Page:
Rancho El Rio de Santa Clara o la Colonia

From Wikipedia, the free encyclopedia
Jump to: navigation, search

Rancho El Rio de Santa Clara o la Colonia was a 44,883-acre (181.64 km2) Mexican land grant in present day Ventura County, California given in 1837 by Governor Juan B. Alvarado to Valentine Cota et al.[1] The grant extended from the Santa Clara River south to the present day Point Mugu Naval Air Station, and the boundary of Rancho Guadalasca, and east from the Pacific Ocean to the present day 101 Freeway, and the boundary of Rancho Santa Clara del Norte. The grant encompassed present day Colonia and Oxnard.[2]


The grant was made to seven former Presidio of Santa Barbara soldiers: Valentine Cota, Salvador Valenzuela, Vicente Pico, Rafael Valdez, Vincent Feliz, Leandro Gonzales, and Rafael Gonzales. Valentine Cota, the corporal of the guard at Mission Santa Inés. Jose Vicente Pico (1797-1863) married Maria Estefana Bruno Garcia in 1822. Rafael Gonzales built the Rafael Gonzalez House and was later alcalde of Santa Barbara.

With the cession of California to the United States following the Mexican-American War, the 1848 Treaty of Guadalupe Hidalgo provided that the land grants would be honored. As required by the Land Act of 1851, a claim for Rancho El Rio de Santa Clara o la Colonia was filed with the Public Land Commission in 1852,[3] and the grant was patented to Valenta Cota et al. in 1872.[4]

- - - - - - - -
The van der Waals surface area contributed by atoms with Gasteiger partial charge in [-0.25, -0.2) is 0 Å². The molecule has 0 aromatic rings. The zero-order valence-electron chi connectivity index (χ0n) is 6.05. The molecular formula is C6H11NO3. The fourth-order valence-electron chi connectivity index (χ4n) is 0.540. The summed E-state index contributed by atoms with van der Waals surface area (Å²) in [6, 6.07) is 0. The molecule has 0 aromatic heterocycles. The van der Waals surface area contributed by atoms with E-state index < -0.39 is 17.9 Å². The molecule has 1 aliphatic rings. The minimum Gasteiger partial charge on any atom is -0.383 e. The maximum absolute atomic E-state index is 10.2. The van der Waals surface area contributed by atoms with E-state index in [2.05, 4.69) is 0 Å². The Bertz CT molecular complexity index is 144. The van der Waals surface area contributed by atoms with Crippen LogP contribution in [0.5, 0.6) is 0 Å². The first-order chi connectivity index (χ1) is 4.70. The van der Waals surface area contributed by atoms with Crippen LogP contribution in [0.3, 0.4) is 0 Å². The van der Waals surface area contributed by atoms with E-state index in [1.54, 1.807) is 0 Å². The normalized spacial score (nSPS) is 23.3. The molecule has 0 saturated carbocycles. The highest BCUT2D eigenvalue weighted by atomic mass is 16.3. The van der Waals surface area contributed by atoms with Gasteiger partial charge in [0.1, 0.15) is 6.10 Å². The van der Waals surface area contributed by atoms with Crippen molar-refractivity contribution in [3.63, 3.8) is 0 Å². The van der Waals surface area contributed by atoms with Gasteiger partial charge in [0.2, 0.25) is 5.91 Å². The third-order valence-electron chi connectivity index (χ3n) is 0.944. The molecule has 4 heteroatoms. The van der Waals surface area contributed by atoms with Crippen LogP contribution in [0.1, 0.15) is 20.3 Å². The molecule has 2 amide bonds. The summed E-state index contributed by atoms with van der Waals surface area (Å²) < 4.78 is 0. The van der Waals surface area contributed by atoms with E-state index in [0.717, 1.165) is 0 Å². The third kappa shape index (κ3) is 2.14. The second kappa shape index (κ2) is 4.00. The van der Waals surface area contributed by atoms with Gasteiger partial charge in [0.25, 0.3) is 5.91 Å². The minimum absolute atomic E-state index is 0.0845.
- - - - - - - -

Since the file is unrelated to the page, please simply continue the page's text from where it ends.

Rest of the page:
In 1860's, Thomas R. Bard agent for Thomas Alexander Scott and his Philadelphia and California Petroleum Company, bought a five sevenths undivided share of El Rio de Santa Clara o la Colonia. The Gonzales family refused to sell other two sevenths share to Bard and instead sold to the Camarillo family.[5]


  1. ^ Ogden Hoffman, 1862, Reports of Land Cases Determined in the United States District Court for the Northern District of California, Numa Hubert, San Francisco
  2. ^ Diseño del Rancho El Rio de Santa Clara o la Colonia
  3. ^ United States. District Court (California : Southern District )Land Case 231 SD
  4. ^ Report of the Surveyor General 1844 - 1886
  5. ^ Tomás Almaguer, 1994, Racial Fault Lines: The Historical Origins of White Supremacy in California, University of California Press, ISBN 978-0-520-08947-1

Coordinates: 34°11′24″N 119°11′24″W / 34.190°N 119.190°W / 34.190; -119.190